“Money invested in the S&P 500 in 1990 is worth four times more than if it had been invested in any other wealthy country’s stock market.” Those are the words of George Will in a recent column. They signal so much, and not just that rumors of America’s death are greatly exaggerated.
For the purposes of this write-up, they render as laughable the always laughable narrative that the source of U.S. stock-market strength was and is an “easy” Fed. It’s amazing even the ignorant could believe that which so thoroughly vandalizes reason.
In reality, markets gain essential strength from periods of weakness whereby a surely abundant past is replaced by an even greater future. Returns since 1990 loom large here in consideration of the easily-forgotten truth that Circuit City was the best performing U.S. stock of the 1980s. In the 2020s it no longer exists.
Precisely because equity markets are a look into the future, they’re by the previous description a look into what will replace the present. Figure that in the 1990s through much of the 2000s, Blockbuster Video’s dominance was such a known that its ability to combine with other video rental chains was severely limited by federal regulators. Of course, what sealed Blockbuster’s brutal fate wasn’t a failure to acquire Movie Gallery, but it was very much a function of it passing on buying Netflix not once, but twice.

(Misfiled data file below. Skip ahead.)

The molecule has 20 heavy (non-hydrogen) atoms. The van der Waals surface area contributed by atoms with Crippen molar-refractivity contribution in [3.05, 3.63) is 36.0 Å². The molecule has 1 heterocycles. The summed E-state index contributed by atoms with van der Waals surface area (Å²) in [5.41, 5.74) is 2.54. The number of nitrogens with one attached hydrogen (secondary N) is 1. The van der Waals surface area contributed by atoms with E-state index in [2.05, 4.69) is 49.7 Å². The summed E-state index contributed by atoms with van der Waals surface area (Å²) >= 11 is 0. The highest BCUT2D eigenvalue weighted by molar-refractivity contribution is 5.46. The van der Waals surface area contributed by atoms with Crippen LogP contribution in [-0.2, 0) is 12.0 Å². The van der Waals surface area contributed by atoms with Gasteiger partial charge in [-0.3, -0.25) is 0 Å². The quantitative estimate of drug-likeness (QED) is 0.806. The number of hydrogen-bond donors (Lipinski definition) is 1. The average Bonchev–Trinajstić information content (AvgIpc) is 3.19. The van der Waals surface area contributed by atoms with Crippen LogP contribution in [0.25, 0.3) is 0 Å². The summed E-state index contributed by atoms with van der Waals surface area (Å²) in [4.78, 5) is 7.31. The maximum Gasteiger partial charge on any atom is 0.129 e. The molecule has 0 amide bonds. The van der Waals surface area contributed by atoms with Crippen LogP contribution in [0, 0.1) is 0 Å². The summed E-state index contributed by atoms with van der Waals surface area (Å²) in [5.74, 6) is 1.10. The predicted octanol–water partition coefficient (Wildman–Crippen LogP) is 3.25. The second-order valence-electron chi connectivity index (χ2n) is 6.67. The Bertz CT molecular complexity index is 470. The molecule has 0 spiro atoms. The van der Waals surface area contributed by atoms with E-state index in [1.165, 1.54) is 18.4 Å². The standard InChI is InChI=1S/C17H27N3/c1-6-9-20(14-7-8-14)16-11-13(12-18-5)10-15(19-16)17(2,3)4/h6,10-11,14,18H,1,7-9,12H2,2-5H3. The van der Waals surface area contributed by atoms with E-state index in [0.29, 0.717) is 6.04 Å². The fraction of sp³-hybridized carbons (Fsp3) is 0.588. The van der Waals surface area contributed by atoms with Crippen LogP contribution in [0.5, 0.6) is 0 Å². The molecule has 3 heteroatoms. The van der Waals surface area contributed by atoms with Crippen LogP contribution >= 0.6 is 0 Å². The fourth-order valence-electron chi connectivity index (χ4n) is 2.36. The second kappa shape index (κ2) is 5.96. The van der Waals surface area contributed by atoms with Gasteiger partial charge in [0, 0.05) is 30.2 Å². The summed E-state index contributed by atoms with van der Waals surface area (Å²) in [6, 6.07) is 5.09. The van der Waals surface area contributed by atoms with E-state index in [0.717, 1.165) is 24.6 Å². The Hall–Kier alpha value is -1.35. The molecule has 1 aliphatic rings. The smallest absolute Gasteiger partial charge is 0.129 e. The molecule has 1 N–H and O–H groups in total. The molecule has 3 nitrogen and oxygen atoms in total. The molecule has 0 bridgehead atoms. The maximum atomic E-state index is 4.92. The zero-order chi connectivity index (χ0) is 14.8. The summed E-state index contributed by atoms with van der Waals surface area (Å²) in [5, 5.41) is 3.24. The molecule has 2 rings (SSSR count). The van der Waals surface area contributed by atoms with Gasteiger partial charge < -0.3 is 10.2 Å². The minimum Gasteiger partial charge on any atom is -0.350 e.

Notable about the year 2000 is that when the 21st century dawned, GE was the world’s most valuable company at $585 billion. Tyco was seen as the next GE, Enron was the best managed company in the world, and then Yahoo and AOL were viewed as the gold standard of a rising internet economy.
Parallel to the blue chip-ness described above, it’s notable that in 2000 Apple was limping uncertainly out of near bankruptcy, Google was an unknown private company, Amazon was “Amazon.org” given its inability to turn a profit, Microsoft was trying to pick itself up after the Clinton DOJ’s attempt to break it, and then Facebook didn’t exist on account Mark Zuckerberg still toiling away in high school.
Please keep all of this in mind with the always ludicrous “the Fed did it” narrative top of mind. Readers should do so simply because the companies powering present stock-market vitality weren’t a factor not terribly long ago.
Which means that if the Fed did it as the simpletons in our midst routinely tell us, they would not only have to have engineered policy in a way that put the past well out to pasture (see above, GE, Tyco et al), they would have had to similarly have turned their money magic to companies that, by virtue of their valuations (or non-existence) in 2000, were either troubled, a joke (see Amazon), or unknown when the 2000s dawned. Sorry, but the Fed narrative doesn’t just run up against illogic, it is also exposed as thoroughly wanting by last names like Bernanke, Yellen, and Powell.
The simple truth is that what powers U.S. equity indices above all others is remarkable U.S. businesses replacing formerly remarkable U.S. businessses. To presume otherwise, as in to presume the Fed did it, is to believe that the deepest markets in the world are tricked by the feeble minds inside the Fed and their ability to engineer stasis. No, not at all.
Markets once again attain strength from weakness whereby the past is replaced by the future. In short, if the Fed’s power were real, U.S. equity indices would have long underperformed other countries. See Circuit City, Blockbuster and GE to understand why.